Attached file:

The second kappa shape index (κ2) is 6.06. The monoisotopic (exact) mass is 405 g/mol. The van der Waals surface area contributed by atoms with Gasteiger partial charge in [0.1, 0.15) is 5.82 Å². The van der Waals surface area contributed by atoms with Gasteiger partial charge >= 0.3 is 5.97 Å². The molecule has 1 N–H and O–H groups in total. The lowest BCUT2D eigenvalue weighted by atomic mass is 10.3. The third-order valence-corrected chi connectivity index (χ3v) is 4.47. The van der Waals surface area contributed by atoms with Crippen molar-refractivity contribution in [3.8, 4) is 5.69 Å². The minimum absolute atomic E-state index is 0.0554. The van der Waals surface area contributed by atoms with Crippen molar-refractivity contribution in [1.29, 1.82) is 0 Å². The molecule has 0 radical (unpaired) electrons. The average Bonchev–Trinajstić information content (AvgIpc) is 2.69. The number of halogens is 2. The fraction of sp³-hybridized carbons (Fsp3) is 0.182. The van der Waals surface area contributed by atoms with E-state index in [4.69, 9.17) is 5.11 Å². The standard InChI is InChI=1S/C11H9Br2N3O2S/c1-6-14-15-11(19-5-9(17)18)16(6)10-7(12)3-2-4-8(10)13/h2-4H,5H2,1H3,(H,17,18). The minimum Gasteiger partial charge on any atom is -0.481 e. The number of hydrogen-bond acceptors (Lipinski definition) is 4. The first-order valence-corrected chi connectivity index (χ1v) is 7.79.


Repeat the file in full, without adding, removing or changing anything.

The second kappa shape index (κ2) is 6.06. The monoisotopic (exact) mass is 405 g/mol. The van der Waals surface area contributed by atoms with Gasteiger partial charge in [0.1, 0.15) is 5.82 Å². The van der Waals surface area contributed by atoms with Gasteiger partial charge >= 0.3 is 5.97 Å². The molecule has 1 N–H and O–H groups in total. The lowest BCUT2D eigenvalue weighted by atomic mass is 10.3. The third-order valence-corrected chi connectivity index (χ3v) is 4.47. The van der Waals surface area contributed by atoms with Crippen molar-refractivity contribution in [3.8, 4) is 5.69 Å². The minimum absolute atomic E-state index is 0.0554. The van der Waals surface area contributed by atoms with Crippen molar-refractivity contribution in [1.29, 1.82) is 0 Å². The molecule has 0 radical (unpaired) electrons. The average Bonchev–Trinajstić information content (AvgIpc) is 2.69. The number of halogens is 2. The fraction of sp³-hybridized carbons (Fsp3) is 0.182. The van der Waals surface area contributed by atoms with E-state index in [4.69, 9.17) is 5.11 Å². The standard InChI is InChI=1S/C11H9Br2N3O2S/c1-6-14-15-11(19-5-9(17)18)16(6)10-7(12)3-2-4-8(10)13/h2-4H,5H2,1H3,(H,17,18). The minimum Gasteiger partial charge on any atom is -0.481 e. The number of hydrogen-bond acceptors (Lipinski definition) is 4. The first-order valence-corrected chi connectivity index (χ1v) is 7.79.